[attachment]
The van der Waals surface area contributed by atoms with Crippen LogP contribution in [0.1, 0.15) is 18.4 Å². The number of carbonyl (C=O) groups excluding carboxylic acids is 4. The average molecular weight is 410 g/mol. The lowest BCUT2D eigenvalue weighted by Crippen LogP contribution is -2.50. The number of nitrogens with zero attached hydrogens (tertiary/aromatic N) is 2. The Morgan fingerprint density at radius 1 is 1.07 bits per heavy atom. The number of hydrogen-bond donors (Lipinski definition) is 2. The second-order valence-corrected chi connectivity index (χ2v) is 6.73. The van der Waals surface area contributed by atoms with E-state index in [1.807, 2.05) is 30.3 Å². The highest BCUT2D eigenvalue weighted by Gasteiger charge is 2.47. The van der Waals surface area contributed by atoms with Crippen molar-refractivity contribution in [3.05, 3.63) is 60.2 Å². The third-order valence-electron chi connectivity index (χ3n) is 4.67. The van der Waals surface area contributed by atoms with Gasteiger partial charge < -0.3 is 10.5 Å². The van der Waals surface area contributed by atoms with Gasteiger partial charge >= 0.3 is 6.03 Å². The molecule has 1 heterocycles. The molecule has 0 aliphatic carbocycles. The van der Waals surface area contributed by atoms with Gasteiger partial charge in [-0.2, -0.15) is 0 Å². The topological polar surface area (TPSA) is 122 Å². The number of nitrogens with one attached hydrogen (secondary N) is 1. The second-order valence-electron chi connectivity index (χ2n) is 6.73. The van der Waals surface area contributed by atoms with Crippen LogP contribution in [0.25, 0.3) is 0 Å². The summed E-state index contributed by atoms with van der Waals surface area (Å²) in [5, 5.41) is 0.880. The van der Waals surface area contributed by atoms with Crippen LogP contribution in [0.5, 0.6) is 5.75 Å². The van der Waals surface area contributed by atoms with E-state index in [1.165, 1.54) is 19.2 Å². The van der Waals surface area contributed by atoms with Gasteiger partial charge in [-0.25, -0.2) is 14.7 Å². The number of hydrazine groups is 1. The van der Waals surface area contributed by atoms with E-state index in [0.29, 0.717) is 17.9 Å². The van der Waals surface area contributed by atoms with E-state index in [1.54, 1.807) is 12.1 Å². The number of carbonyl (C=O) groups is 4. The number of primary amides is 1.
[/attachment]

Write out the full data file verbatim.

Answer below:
The van der Waals surface area contributed by atoms with Crippen LogP contribution in [0.1, 0.15) is 18.4 Å². The number of carbonyl (C=O) groups excluding carboxylic acids is 4. The average molecular weight is 410 g/mol. The lowest BCUT2D eigenvalue weighted by Crippen LogP contribution is -2.50. The number of nitrogens with zero attached hydrogens (tertiary/aromatic N) is 2. The Morgan fingerprint density at radius 1 is 1.07 bits per heavy atom. The number of hydrogen-bond donors (Lipinski definition) is 2. The second-order valence-corrected chi connectivity index (χ2v) is 6.73. The van der Waals surface area contributed by atoms with E-state index in [1.807, 2.05) is 30.3 Å². The highest BCUT2D eigenvalue weighted by Gasteiger charge is 2.47. The van der Waals surface area contributed by atoms with Crippen molar-refractivity contribution in [3.05, 3.63) is 60.2 Å². The third-order valence-electron chi connectivity index (χ3n) is 4.67. The van der Waals surface area contributed by atoms with Gasteiger partial charge < -0.3 is 10.5 Å². The van der Waals surface area contributed by atoms with Gasteiger partial charge >= 0.3 is 6.03 Å². The molecule has 1 heterocycles. The molecule has 0 aliphatic carbocycles. The van der Waals surface area contributed by atoms with Gasteiger partial charge in [-0.2, -0.15) is 0 Å². The topological polar surface area (TPSA) is 122 Å². The number of nitrogens with one attached hydrogen (secondary N) is 1. The second-order valence-electron chi connectivity index (χ2n) is 6.73. The van der Waals surface area contributed by atoms with Crippen LogP contribution in [0.25, 0.3) is 0 Å². The summed E-state index contributed by atoms with van der Waals surface area (Å²) in [5, 5.41) is 0.880. The van der Waals surface area contributed by atoms with Crippen LogP contribution in [0.5, 0.6) is 5.75 Å². The van der Waals surface area contributed by atoms with E-state index in [1.165, 1.54) is 19.2 Å². The van der Waals surface area contributed by atoms with Gasteiger partial charge in [-0.25, -0.2) is 14.7 Å². The number of hydrazine groups is 1. The van der Waals surface area contributed by atoms with E-state index in [0.29, 0.717) is 17.9 Å². The van der Waals surface area contributed by atoms with E-state index in [1.54, 1.807) is 12.1 Å². The number of carbonyl (C=O) groups is 4. The number of primary amides is 1.